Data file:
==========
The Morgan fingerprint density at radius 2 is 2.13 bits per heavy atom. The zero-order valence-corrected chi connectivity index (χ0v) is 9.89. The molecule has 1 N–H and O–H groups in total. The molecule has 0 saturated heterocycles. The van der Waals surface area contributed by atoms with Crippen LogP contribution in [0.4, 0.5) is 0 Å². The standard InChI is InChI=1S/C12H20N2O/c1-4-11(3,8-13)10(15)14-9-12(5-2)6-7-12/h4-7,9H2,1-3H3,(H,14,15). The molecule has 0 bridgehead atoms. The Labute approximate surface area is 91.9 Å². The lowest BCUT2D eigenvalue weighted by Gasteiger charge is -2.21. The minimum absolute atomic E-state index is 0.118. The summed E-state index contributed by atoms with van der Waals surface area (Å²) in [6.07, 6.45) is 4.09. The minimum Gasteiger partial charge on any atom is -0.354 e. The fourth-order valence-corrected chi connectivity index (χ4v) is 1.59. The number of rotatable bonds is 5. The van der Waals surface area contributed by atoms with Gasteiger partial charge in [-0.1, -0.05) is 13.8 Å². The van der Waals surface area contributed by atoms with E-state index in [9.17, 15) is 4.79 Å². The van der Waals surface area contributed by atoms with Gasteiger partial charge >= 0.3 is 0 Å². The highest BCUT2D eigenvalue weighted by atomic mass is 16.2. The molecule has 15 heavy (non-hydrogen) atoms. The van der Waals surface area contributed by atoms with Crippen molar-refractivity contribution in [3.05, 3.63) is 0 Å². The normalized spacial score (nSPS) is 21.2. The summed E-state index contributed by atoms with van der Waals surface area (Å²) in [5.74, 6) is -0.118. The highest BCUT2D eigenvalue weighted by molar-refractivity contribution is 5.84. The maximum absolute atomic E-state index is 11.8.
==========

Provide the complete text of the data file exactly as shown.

The Morgan fingerprint density at radius 2 is 2.13 bits per heavy atom. The zero-order valence-corrected chi connectivity index (χ0v) is 9.89. The molecule has 1 N–H and O–H groups in total. The molecule has 0 saturated heterocycles. The van der Waals surface area contributed by atoms with Crippen LogP contribution in [0.4, 0.5) is 0 Å². The standard InChI is InChI=1S/C12H20N2O/c1-4-11(3,8-13)10(15)14-9-12(5-2)6-7-12/h4-7,9H2,1-3H3,(H,14,15). The molecule has 0 bridgehead atoms. The Labute approximate surface area is 91.9 Å². The lowest BCUT2D eigenvalue weighted by Gasteiger charge is -2.21. The minimum absolute atomic E-state index is 0.118. The summed E-state index contributed by atoms with van der Waals surface area (Å²) in [6.07, 6.45) is 4.09. The minimum Gasteiger partial charge on any atom is -0.354 e. The fourth-order valence-corrected chi connectivity index (χ4v) is 1.59. The number of rotatable bonds is 5. The van der Waals surface area contributed by atoms with Gasteiger partial charge in [-0.1, -0.05) is 13.8 Å². The van der Waals surface area contributed by atoms with E-state index in [9.17, 15) is 4.79 Å². The van der Waals surface area contributed by atoms with Gasteiger partial charge >= 0.3 is 0 Å². The highest BCUT2D eigenvalue weighted by atomic mass is 16.2. The molecule has 15 heavy (non-hydrogen) atoms. The van der Waals surface area contributed by atoms with Crippen molar-refractivity contribution in [3.05, 3.63) is 0 Å². The normalized spacial score (nSPS) is 21.2. The summed E-state index contributed by atoms with van der Waals surface area (Å²) in [5.74, 6) is -0.118. The highest BCUT2D eigenvalue weighted by molar-refractivity contribution is 5.84. The maximum absolute atomic E-state index is 11.8.